Sundance 2023

Next Selection

“Young. Wild. Free.”

Adapted by a story from Tony Rettenmaier by Juel Taylor, “Young. Wild. Free.” is the feature directing debut of Thembi Banks, who shows a good knack for working with actors.

Algee Smith stars as Brandon, a high-school senior who can’t fully enjoy his teen years, as he is a son forced to be father to his young brother and sister. Their father Lamont (Mike Epps, finally making a mark in a good performance) rarely comes around and seems to only show up to purloin his mother’s prescriptions and bully the young man.

His mother (the always great Sanaa Lathan) is plagued by mental illness that causes her to sleep all day, neglecting the bills and causing the house to get close to foreclosure.

Brandon is a good kid (and an inspiring artist) but the pressures are getting to him.

It all changes one night, while Brandon is at a convenience store. Cassidy (a hopefully breakout performance for Sierra Capri) enters the film like a controlled flame. Calmly walking through the store in a bedazzled ski mask and hot pink fur coat, Cassidy puts items in her purse, causes a mess, and points a gun in Brandon’s face while robbing the cashier.

Remembering Brandon’s calm and getting the address from his license, she shows up at his house. Unbelievably, there is a spark between the two that leads them on what could only be called “mini adventures”.

They drive fast, bash a car, and run out on restaurant checks. Wow. What a boring pseudo-Bonnie and Clyde… until it all gets serious in a moment that causes the already flimsy film to lose all credibility.

There is an even greater betrayal found in the preposterous final act. The finale is a cop out and an example of lazy screenwriting.

Already a film loaded with dramatic missteps, the ending is both a rip-off of another film (which spoilers prevent me from naming) and so ridiculous that it made me angry.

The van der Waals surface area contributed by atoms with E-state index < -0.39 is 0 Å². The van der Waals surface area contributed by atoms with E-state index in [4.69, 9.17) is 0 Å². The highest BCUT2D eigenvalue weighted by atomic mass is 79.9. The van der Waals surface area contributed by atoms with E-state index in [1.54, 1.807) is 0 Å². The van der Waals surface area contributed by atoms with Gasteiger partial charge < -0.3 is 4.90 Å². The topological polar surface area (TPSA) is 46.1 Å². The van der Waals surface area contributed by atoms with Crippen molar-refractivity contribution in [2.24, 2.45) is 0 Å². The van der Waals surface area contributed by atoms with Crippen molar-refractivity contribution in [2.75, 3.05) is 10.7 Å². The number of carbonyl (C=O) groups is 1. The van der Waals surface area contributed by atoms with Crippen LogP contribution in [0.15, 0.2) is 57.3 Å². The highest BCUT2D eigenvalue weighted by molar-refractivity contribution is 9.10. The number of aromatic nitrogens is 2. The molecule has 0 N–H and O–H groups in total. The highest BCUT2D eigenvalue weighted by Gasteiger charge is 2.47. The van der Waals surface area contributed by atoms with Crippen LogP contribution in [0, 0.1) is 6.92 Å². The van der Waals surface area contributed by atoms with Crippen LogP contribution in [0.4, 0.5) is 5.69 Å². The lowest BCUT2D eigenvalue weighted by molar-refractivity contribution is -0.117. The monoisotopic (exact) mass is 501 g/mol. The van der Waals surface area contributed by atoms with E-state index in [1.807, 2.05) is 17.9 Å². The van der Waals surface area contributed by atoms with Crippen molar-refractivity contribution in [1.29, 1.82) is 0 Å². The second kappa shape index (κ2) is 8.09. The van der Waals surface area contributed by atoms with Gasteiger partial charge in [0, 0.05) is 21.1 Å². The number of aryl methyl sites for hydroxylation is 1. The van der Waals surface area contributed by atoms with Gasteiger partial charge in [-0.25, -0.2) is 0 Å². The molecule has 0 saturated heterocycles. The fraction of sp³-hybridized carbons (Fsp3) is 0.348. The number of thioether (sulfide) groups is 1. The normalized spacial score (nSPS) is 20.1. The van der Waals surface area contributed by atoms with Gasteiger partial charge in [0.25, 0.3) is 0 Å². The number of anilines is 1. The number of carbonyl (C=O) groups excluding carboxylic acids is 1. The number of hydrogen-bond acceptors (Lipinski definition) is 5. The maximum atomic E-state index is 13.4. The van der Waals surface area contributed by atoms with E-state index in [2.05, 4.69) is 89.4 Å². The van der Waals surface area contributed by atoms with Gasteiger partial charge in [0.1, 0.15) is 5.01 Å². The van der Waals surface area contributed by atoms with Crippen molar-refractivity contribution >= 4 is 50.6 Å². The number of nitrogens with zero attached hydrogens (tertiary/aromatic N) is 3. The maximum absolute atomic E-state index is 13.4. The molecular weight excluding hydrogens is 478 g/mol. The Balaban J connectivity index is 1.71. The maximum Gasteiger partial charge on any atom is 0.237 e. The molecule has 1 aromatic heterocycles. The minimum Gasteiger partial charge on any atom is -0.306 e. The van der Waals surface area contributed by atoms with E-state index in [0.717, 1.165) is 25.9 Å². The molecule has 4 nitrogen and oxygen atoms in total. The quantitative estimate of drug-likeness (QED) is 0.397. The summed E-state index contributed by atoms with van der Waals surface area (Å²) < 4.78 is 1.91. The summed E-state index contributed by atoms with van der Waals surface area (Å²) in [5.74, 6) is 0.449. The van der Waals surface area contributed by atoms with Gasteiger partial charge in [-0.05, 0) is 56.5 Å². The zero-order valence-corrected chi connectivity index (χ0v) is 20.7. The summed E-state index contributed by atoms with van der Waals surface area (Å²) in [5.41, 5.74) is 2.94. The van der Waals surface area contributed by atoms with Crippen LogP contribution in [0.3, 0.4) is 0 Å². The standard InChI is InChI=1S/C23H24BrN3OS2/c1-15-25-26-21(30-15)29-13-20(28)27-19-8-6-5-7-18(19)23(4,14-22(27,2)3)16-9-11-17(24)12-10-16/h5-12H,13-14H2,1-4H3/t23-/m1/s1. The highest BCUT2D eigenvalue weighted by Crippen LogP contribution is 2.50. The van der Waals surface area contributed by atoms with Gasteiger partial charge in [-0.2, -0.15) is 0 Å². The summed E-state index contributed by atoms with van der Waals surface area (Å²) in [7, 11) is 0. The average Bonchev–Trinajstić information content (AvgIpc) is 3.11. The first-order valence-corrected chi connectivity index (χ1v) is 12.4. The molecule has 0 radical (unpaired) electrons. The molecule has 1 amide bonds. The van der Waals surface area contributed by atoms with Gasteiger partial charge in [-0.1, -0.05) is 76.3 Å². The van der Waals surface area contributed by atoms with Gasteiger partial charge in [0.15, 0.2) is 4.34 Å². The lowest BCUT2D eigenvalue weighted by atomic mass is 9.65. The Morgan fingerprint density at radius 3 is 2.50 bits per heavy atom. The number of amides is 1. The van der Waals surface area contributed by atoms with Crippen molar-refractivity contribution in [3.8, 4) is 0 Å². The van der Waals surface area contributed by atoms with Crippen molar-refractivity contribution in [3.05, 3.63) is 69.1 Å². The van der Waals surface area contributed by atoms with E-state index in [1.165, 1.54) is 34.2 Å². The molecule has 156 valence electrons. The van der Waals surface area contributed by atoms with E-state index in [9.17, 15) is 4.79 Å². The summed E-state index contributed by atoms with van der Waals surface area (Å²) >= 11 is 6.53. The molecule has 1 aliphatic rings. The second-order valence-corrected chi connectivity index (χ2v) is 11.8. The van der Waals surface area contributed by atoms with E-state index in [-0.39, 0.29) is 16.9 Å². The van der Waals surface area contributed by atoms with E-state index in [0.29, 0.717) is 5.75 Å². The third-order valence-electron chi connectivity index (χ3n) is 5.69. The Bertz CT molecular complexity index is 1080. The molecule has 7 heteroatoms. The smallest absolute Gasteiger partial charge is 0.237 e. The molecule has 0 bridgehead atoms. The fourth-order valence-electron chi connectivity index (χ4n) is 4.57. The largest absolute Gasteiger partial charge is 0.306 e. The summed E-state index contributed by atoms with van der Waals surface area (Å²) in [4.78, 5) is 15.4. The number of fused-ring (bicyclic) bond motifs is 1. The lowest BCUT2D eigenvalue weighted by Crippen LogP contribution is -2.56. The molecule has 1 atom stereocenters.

The problems certainly lie in Taylor’s script. The writer so desperately wants this to be a 2023 version of Jonathan Demme’s 1986 classic “Something Wild” with a more serious edge, a goal he cannot achieve.

Taylor also wants audiences to know that he loves cinema. Scene after scene, the endless (ENDLESS!) movie references drown every moment. Look, they’re watching “The Good, the Bad, and the Ugly”! Hey, Cassidy referenced three Tarantino movies! That scene is a reference to this. This scene is a reference to that. Isn’t that a line from…

This isn’t a screenplay, it’s a patchwork of other people’s films.

There is a point where Cassidy asks if Brandon has seen “Dazed and Confused”. He replies, “And this is relevant how?” Precisely.

While the film goes from uneven to utterly absurd, it must be said that Banks shows skill as a filmmaker. The director’s ability to hold on an actor, letting the performance dominate is refreshing, while her refusal to use modern shaky-cam tendencies during moments of tension is most welcome.

Unfortunately, “Young. Wild. Free.” ends up a film that fails to land and never makes good on its early promises. Most offensively, the script wants to make a statement on mental health issues, but instead uses it as a gimmick.

The cast is extremely talented and Thembi Banks can craft a film. Next time, I hope she can find a screenplay worthy of her obvious talents.


Young. Wild. Free.

Written by Juel Taylor

Directed by Thembi Banks

Starring Algee Smith, Sierra Capri, Sanaa Lathan, Mike Epps

NR, 105 Minutes, Confluential Films